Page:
Early next morning we sail into the fjord of Kotor Bay, Montenegro, the only point on the voyage where the giant ship is dwarfed by the stunning natural scenery. This medieval town, its narrow, crooked streets strung with laundry and dodgy-looking wiring, is also protected by ancient fortifications, but here they snake for miles up the mountainside and some stretches are in a ruinous state of repair. The first stage is relatively easy going, though, and the view is well worth it.

Day 10 brings us to Split where, after roaming the city-in-a-Roman-palace, I wander off the tourist trail and stumble on modern-day Split at play. Packed Bacvice Beach looks like a poster for a 1970s European holiday resort, with local families enjoying picnics on the sand and ball games in the shallows – and rather too many men in unfeasibly tiny swimming trunks.

Back in Italy the next day, Ravenna's fifth- and sixth-century mosaics are simply dazzling. It is claimed that Cole Porter, who honeymooned here, was inspired to write "Night and Day" by the gorgeous blue and gold-starred cupola of the Mausoleum of Galla Placidia. For the "no mo' duomo" crowd – a phrase coined by one group of American cruisers after a particularly church-heavy sightseeing day – Ravenna is also the gateway to the spanking new Enzo Ferrari museum at Modena.

There is one last dash across the Adriatic to call in at Koper, Slovenia, before final docking in Venice for another cultural banquet, dominated by the Byzantine basilica of St Mark's and the glorious Gothic Doge's Palace. Before leaving home I had paid the princely sum of €1 online to secure timed entry to St Mark's and jump the queue. What a good decision that was.

Fitting this much time travel into less than a fortnight would be exhausting, if not impossible, with any other mode of transport, but on a cruise ship such as the Celebrity Silhouette it is exhilarating. Perhaps Doctor Who should reconsider his undeniably spacious but horribly spartan police box.

Travel essentials

Celebrity Cruises (0845 456 0523; celebritycruises.co.uk) offers a 13-night Adriatic fly/cruise on Celebrity Silhouette, departing 26 June, from £1,508 per person, based on two sharing an inside stateroom. The price includes flights from Gatwick to Venice and return from Rome, plus transfers and meals.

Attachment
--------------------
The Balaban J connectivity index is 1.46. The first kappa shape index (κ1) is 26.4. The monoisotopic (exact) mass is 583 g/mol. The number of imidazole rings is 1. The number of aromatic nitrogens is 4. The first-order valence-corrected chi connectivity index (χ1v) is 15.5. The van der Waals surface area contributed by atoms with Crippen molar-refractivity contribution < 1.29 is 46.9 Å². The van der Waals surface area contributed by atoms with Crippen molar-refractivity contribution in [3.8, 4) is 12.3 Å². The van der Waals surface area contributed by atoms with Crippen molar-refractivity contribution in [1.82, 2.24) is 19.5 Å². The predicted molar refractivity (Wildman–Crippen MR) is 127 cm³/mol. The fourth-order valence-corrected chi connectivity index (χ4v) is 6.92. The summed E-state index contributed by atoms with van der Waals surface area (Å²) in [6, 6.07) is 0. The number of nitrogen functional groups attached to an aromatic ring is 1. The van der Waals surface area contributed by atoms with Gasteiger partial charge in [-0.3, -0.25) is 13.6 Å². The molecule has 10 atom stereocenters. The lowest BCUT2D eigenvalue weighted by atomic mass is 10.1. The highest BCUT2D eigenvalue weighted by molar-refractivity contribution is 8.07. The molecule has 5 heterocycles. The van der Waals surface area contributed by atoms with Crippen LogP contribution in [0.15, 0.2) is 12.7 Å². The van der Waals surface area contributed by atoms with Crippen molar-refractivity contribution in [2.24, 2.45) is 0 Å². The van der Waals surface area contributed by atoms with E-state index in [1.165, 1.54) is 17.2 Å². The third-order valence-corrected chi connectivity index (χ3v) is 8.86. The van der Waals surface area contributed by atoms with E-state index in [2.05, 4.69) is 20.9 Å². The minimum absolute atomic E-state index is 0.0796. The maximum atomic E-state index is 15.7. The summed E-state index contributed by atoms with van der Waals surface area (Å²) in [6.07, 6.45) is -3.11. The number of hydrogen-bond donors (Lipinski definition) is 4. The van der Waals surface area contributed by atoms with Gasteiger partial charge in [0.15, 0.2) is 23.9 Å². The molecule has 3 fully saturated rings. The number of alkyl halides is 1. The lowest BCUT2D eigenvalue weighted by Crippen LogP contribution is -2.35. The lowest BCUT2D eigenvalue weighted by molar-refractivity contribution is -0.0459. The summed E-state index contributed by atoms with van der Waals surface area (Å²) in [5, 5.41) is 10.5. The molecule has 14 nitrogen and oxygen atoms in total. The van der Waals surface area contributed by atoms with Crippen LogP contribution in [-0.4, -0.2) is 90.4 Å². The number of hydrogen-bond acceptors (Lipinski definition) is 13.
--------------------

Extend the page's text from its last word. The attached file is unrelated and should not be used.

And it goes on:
The Independent travel offers: Discover a world of inspiring destinations

Life and Style
Cooked up: reducing dietary animal fat might not be as healthy as government advice has led millions of people to believe
healthA look at how governments started advising incorrectly on diets
News
REX/Eye Candy
science
Sport
Angel Di Maria poses with Louis van Gaal after signing for Manchester United
sport
News
peopleGerman paper published pictures of 18-month-old daughter
PROMOTED VIDEO
Have you tried new the Independent Digital Edition apps?
Arts and Entertainment
'A voice untroubled by time': Kate Bush
musicKate Bush set to re-enter album charts after first conerts in 35 years
Life and Style
tech
News
people
Voices
voices
Sport
Roger Federer is greeted by Michael Jordan following his victory over Marinko Matosevic
tennisRoger Federer gets Michael Jordan's applause following tweener shot in win over Marinko Matosevic
News
peopleJustin Bieber accuses paparazzi of acting 'recklessly' after car crash
Arts and Entertainment
Oppressive atmosphere: the cast of 'Tyrant'
tvIntroducing Tyrant, one of the most hotly anticipated dramas of the year
Travel
ebookHow to enjoy the perfect short break in 20 great cities
News
i100
Life and Style
tech
News
Ukrainian Leonid Stadnik, 37, 2.59 meter (8,5 feet) tall, the world's tallest living man, waves as he poses for the media by the Chevrolet Tacuma car presented to him by President of Ukraine Viktor Yushchenko in Kiev on March 24, 2008.
newsPeasant farmer towered at almost 8'5'' - but shunned the limelight
News
Walter Matthau and Jack Lemmon in ‘The Front Page’, using an old tech typewriter
media
Life and Style
Could a robot sheepdog find itself working at Skipton Auction Mart?
techModel would allow robots to be programmed to control crowds and save people from burning buildings
Independent Travel Videos
Independent Travel Videos